- Two Incision Approach (Boyd and Anderson)
- two-incision technique to limits the anterior dissection and therefore may limit pain;
- may reduce injury to the radial nerve, which can occur w/ a one incision technique that incorporates drill holes thru the radius;
- rerupture is uncommon;
- following surgical repair, most pts achieve nearly normal isometric strength, & many are capable of relatively normal endurance;
- allows stronger fixation than the one incision technique:
- ref: Surgical repair of distal biceps tendon ruptures: a biomechanical comparison of two techniques.
- supinator may have to be detached from the ulna, which would further weaken supination strength;
- synostosis (between the radius and ulna) may occur from the following:
- from stripping of the aconeus andsupinator muscles;
- from having the posterior tunnel directly over the periosteal surface of the ulna;
- from disruption of the proximal interosseous membrane and, with subsequent hematoma formation,
- from bone dust debris from burring of the radial tuberosity;
- proximal incision:
- 3-cm transverse incision is made over the distal biceps tendon sheath;
- care is taken to avoid injury to lateral antebrachial cutaneous nerve (nerve dyesthesia is often most common complications);
- avoiding aggressive lateral retraction and toeing "in" the retrator helps avoid this complication;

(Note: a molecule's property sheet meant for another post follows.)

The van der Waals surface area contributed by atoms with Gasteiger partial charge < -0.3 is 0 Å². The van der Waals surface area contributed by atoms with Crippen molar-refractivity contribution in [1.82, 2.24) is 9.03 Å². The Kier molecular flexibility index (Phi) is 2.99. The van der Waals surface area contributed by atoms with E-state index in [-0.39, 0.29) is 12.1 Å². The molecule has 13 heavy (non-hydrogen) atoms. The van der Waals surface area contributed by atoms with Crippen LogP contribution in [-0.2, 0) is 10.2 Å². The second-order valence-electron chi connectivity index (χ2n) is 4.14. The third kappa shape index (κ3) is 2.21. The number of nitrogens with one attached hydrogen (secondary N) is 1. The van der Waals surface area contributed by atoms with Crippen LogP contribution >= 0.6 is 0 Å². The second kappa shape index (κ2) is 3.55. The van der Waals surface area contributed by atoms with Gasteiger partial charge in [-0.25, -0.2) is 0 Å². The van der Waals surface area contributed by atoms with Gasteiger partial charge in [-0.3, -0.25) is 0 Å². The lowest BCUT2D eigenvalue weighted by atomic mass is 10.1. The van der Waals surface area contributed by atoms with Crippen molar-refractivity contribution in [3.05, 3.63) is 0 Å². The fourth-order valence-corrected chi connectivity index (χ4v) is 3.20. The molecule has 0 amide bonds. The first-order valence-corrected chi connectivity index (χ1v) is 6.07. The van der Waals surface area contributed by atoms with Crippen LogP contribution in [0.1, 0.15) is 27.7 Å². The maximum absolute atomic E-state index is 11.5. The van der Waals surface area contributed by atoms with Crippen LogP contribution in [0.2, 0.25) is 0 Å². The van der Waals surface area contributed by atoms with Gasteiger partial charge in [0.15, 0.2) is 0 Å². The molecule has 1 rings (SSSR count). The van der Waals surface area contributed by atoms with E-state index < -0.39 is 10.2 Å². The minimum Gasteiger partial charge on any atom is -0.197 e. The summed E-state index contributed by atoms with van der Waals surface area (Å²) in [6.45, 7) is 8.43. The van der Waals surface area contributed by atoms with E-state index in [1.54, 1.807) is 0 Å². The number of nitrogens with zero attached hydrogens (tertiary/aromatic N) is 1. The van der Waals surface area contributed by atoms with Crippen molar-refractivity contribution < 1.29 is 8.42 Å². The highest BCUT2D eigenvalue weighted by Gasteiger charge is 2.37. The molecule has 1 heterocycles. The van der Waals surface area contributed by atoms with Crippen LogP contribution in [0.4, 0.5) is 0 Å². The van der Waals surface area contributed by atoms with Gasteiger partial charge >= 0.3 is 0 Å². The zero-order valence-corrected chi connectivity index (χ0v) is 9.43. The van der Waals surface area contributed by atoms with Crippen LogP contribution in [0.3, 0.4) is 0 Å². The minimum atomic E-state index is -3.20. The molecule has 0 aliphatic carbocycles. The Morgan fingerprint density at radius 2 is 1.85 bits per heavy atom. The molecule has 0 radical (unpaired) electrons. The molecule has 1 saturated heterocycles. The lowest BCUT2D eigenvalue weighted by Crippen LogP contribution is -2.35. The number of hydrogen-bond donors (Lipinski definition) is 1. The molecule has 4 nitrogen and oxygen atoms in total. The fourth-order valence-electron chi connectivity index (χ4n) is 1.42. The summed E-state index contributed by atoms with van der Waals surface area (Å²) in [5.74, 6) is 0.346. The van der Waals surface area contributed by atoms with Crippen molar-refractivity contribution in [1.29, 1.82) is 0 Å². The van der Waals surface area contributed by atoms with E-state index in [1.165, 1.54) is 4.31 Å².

- enter the tendon sheath and identify the tendon stump and then retracted into the wound;
- insert a core tendon suture through the end of the tendon;
- distal incision:
- the forearm is maximally pronated (protects the PIN which is not visualized);
- a curved hemostat is passed through the biceps tendon sheath and is passed down between the radius and the ulna (along
medial border of the radius tuberosity);
- it is then passed thru the common extensor muscles until it can be palpated underneath the subcutaneous tissues;
- muscle-splitting approach avoids subperiosteal exposure of the ulna in an attempt to lessen the likelihood of a
- splits the extensor carpi ulnaris muscle (avoiding supinator which reduces synostosis)
- tip of the hemostat is then palpated on the dorsal surface of the forearm to locate the position of the posterior incision;
- it is important that curved hemostat not be passed along ulnar periosteal surface, so as to avoid radial-ulnar synostosis;
- 4-cm muscle-splitting incision is made and taken down to the radial tuberosity;
- an incision is then made, which allows exposure of the radial tuberosity;
- with acute repairs finding the radial tuberosity is usually possible, but the tuberosity is often obscured with delayed repairs;
- alternatively use a posterolateral approach to the elbow;
- anchor the tendon:
- small osteotome is used to create a concavity in the tuberosity;
- drill holes are made through the radial tuberosity inorder to allow anchoring of the tendon;
- frequently irrigate the wound to remove all bone dust (to avoid synostosi);
- pass sutures thru the biceps using the weave of choice (Bunnel, Krachow etc...);